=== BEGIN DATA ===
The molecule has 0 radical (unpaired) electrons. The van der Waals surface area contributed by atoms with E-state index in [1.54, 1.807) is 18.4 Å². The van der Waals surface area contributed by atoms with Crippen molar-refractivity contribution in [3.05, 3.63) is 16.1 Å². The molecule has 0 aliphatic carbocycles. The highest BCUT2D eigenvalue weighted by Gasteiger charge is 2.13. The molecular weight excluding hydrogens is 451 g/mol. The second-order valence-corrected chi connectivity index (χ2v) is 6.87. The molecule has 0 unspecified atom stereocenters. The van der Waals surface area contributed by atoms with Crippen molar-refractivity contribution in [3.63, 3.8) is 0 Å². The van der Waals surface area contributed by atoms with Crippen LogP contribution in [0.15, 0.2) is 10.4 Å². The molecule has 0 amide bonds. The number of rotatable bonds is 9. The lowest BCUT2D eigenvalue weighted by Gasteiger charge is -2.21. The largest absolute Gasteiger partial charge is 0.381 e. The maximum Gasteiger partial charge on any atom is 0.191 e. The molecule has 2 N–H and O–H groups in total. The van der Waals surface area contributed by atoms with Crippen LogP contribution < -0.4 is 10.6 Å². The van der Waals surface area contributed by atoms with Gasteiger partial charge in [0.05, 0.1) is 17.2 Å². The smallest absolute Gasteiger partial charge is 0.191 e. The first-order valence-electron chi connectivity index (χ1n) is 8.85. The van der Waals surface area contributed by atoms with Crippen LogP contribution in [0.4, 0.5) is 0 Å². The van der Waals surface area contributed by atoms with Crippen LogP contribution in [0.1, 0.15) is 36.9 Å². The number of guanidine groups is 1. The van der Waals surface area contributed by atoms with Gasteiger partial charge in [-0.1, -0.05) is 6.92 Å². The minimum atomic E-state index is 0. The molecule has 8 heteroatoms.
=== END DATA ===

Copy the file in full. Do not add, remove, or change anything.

The molecule has 0 radical (unpaired) electrons. The van der Waals surface area contributed by atoms with E-state index in [1.54, 1.807) is 18.4 Å². The van der Waals surface area contributed by atoms with Crippen molar-refractivity contribution in [3.05, 3.63) is 16.1 Å². The molecule has 0 aliphatic carbocycles. The highest BCUT2D eigenvalue weighted by Gasteiger charge is 2.13. The molecular weight excluding hydrogens is 451 g/mol. The second-order valence-corrected chi connectivity index (χ2v) is 6.87. The molecule has 0 unspecified atom stereocenters. The van der Waals surface area contributed by atoms with Crippen molar-refractivity contribution in [3.63, 3.8) is 0 Å². The van der Waals surface area contributed by atoms with Crippen LogP contribution in [0.15, 0.2) is 10.4 Å². The molecule has 0 amide bonds. The number of rotatable bonds is 9. The lowest BCUT2D eigenvalue weighted by Gasteiger charge is -2.21. The largest absolute Gasteiger partial charge is 0.381 e. The maximum Gasteiger partial charge on any atom is 0.191 e. The molecule has 2 N–H and O–H groups in total. The van der Waals surface area contributed by atoms with Crippen LogP contribution < -0.4 is 10.6 Å². The van der Waals surface area contributed by atoms with Gasteiger partial charge in [0.05, 0.1) is 17.2 Å². The smallest absolute Gasteiger partial charge is 0.191 e. The first-order valence-electron chi connectivity index (χ1n) is 8.85. The van der Waals surface area contributed by atoms with Crippen LogP contribution in [0.4, 0.5) is 0 Å². The van der Waals surface area contributed by atoms with Crippen LogP contribution in [0.1, 0.15) is 36.9 Å². The number of guanidine groups is 1. The van der Waals surface area contributed by atoms with Gasteiger partial charge in [-0.1, -0.05) is 6.92 Å². The minimum atomic E-state index is 0. The molecule has 8 heteroatoms.